It’s not true, what they say.

God often gives you more
than you can handle, then
stands back and observes as

you adapt.  Or perish,
like the infinite others who were
given more than they could handle and
are no longer here to say so.

God is not cruel, just curious,
like a researcher whose interest in mice
extends outward to their tolerance, but
not inward to their small mice spirits

calling in the dark, and then
the light, and then the dark,
beneath the shock of electricity
they have not learned to avoid or

near the cheese they have
longed to find in the labyrinth
of their inescapable lives.

Response is the thing.
Despair or rejoice. Squirm or dance.
Declare the world’s beauty, or
curse its brutality.
Equivocate. Alternate. Decide again.

God wants only to sum your choices, to tally
your life beside the endless others:

Do you sink, this moment? Rise?
Or abide, eventually, in the
attenuating in-between:
a dim, dislocated shadow
of the life you dreamed when
you unfolded perfect fingers
in your mother’s patient womb?

You choose.

God notes the point where
tolerance is exceeded, where
“too much” delimits your
particular vulnerability:

The lost love,
the dead child;
the decaying parent.
The helpless flutter of
the butterfly’s remaining wing.

Waiting to see what you do
at that moment.
What you have learned.

So laugh, and die well every day.
Not like Narcissus, enamored
of your own brief beauty, having looked
no further all your life. Nor Jocasta,
given to your own vast despair
as if it mattered.

But like Li Po, drunk on
wine and wisdom, and happy,
his poet’s body creasing the cool
dark water without a sound,
his lungs filling and filling with
fluid mystery after he reached
to embrace the moon’s reflection
and fell from the boat he knew better than to trust.

Make God smile.


free use photo boat



  1. Just stunning… so well written.


    1. Thank you kindly!

      Liked by 1 person

  2. Fantactic! Novel thought.


    1. Thank you! And thank you for reading and commenting.

      Liked by 1 person

  3. slukwago · · Reply

    I beg permission to echo all the lovely comments of those before me, Rafiki. With a little “Wow” from me.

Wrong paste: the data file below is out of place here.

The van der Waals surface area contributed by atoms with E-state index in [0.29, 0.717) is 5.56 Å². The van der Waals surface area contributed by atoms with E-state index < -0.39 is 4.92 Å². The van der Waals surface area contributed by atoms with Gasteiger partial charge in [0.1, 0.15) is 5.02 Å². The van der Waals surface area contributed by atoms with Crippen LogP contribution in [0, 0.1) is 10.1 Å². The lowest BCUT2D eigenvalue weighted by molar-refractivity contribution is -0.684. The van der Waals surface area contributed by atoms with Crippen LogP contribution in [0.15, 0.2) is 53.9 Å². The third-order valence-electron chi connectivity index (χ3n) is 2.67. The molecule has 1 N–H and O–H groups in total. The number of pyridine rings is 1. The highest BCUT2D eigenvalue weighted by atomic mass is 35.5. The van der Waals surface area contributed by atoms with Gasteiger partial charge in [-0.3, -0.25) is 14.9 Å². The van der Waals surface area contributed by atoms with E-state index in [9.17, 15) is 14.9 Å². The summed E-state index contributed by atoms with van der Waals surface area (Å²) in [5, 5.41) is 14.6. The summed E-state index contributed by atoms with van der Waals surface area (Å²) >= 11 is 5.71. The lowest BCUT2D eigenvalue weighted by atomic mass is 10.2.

1. Permission granted. 🙂 Thank you, Rafiki.


  4. i’m smiling at your poetry
    along with God 🙂


    1. I could scarcely hope for a better response from finer folks.


  5. Robynne Black · · Reply

    Beautiful! ‘The helpless flutter of the butterfly’s remaining wing’… or the first flutter of your yet to be born child’s first kick.. 🙂

    Liked by 1 person

    1. Thank you. And, yes to fluttering in its many iterations, and the feelings it evokes. 🙂


  6. The allusion to Li Po stopped my breath. The description is fittingly poignant complete with imagery loved by the Tang Dynasty bard.


    1. Hearing your appreciation for this aspect is sweet; thank you. I have only recently — and much belatedly — become familiar with Li Po and his rough contemporaries. The story of his death is marvelous, whether or not it is apocryphal.

      Liked by 1 person

      1. We will never know. You may want to read Du Fu’s stunning poem Dreaming of Li Bai about his passing. I particularly love the version translated by Vikram Seth.

        Liked by 1 person

        1. I just did as you suggested; thank you. It’s a beautiful piece; I am struck in reading several translations how much the translator’s sensibilities affect the felt sense of a work.

          Liked by 1 person

  7. Oh my… you are a poet !! Food for thoughts. I really liked it 🙂


    1. I’m so glad. Thank you!

      Liked by 1 person

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